Turville is a village and civil parish in Buckinghamshire, England. It
is in the Chiltern Hills, 5 miles (8.0 km) west of High Wycombe
and 5 miles (8.0 km) north of Henley-on-Thames. The name is
Anglo-Saxon in origin and means 'dry field'. It was recorded in the
Anglo-Saxon Chronicle in 796 as Thyrefeld.
The manor of
Turville once belonged to the abbey at St Albans, but was
seized by the Crown in the
Dissolution of the Monasteries
Dissolution of the Monasteries in 1547. The
manor house has since been rebuilt as
Turville Park. The present
incumbent of the manor is Lord Sainsbury.
Turville was home to Ellen
Sadler, who fell asleep in 1871, aged eleven, and purportedly did not
wake for nine years, becoming known as the "Sleeping Girl of
Turville". The case attracted international attention from newspapers,
medical professionals and the public. Rumours persist in the region
that Sadler was visited by royalty for a "laying on of hands".
The local pub is the Bull and Butcher.
Turville Hill is a Site of
Special Scientific Importance, and it includes Cobstone Windmill.
1 Notable people
2 Location for filming
3 External links
Geoffrey de Turville
Geoffrey de Turville (died 1250), Lord Chancellor of Ireland
Charles François Dumouriez
Charles François Dumouriez (1739-1823), French royalist general
Ellen Sadler (1859-1901), tourist attraction
Lord Sainsbury of
Turville (born 1940), businessman, politician, and
Sir John Mortimer, (1923-2009), Barrister, playwright, novelist
Location for filming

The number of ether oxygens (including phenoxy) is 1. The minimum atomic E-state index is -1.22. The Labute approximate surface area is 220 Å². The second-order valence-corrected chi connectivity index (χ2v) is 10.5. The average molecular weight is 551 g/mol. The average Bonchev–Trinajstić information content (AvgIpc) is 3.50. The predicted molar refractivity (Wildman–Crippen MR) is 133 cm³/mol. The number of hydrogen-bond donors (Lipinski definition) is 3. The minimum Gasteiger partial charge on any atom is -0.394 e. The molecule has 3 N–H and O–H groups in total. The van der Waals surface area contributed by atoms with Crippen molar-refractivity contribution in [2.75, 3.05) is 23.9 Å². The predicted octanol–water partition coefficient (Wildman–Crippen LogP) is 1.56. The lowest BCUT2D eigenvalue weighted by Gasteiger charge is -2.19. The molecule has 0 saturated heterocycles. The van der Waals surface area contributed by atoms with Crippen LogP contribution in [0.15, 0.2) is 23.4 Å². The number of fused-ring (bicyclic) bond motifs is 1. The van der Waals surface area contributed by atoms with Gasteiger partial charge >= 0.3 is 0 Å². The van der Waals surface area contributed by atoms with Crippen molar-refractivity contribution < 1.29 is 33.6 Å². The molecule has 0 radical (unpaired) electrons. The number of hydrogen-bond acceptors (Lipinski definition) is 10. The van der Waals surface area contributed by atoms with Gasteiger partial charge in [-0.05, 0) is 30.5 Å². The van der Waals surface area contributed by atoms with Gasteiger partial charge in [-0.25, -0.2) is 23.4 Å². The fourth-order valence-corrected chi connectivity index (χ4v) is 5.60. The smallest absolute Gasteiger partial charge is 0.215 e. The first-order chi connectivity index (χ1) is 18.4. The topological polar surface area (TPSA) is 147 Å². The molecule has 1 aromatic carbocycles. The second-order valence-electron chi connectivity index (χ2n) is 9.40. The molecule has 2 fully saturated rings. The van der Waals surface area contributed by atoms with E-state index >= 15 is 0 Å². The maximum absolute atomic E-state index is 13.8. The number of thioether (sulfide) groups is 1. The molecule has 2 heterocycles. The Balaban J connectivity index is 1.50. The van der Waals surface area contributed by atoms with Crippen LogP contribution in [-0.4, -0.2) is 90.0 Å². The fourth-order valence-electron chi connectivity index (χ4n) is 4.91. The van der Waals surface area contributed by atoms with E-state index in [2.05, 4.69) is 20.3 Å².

Ealing Studios film Went the Day Well?, in which German
paratroopers invade a small English village, was filmed in Turville,
as were many of the scenes from the 1963 comedy film Father Came Too!.
Additionally many of the outdoor scenes of television show Goodnight
Mr Tom were filmed in Turville, as was the dream scene in Bride and
Prejudice, and a brief scene from I Capture the Castle.
Scenes have also been shot in the village for Midsomer Murders, Lewis,
Marple, the 2008 Christmas special of Jonathan Creek, the British
An Education and the 2009 BBC adaptation of The Day Of The
Cobstone Windmill in the neighbouring parish of Ibstone,
used in Chitty Chitty Bang Bang, overlooks the village of Turville.
The village was the location for outdoor scenes in the sitcom The
Vicar of Dibley. In the series, the church of St Mary the Virgin was
renamed "St Barnabus" (sic).
The music video for the song Apparition by
Stealing Sheep was shot in
Wikimedia Commons has media related to Turville.
Map sources for Turville
^ "Civil Parish population 2011". Neighbourhood Statistics. Office for
National Statistics. Retrieved 25 November 2016.
^ Barham, Tony (1973). Witchcraft in the Thames Valley. Spurbooks.
pp. 20–27. ISBN 9780902875371.
^ Staff (November 6, 2009). "Our very own 'Sleeping Beauty'".
Bucks Free Press
Bucks Free Press (Gannett Company).
^ The Bull and Butcher website
^ "Let mysterious Morris dancers take you elsewhere in this bizarre
music video". Boing Boing. Retrieved 2015-10-20.
County Council elections
District Council elections
Lower North Dean
Upper North Dean
Other civil parishes
Great and Little Hampden
Great and Little Kimble
Piddington and Wheeler End
Wooburn and Bourne End
Marlow Urban District
Wycombe Rural District
Buckinghamshire County Constituency
Great Marlow Constituency
Parliamentary constituencies in Buckinghamshire
Places in Buckinghamshire
Civil parishes in Buc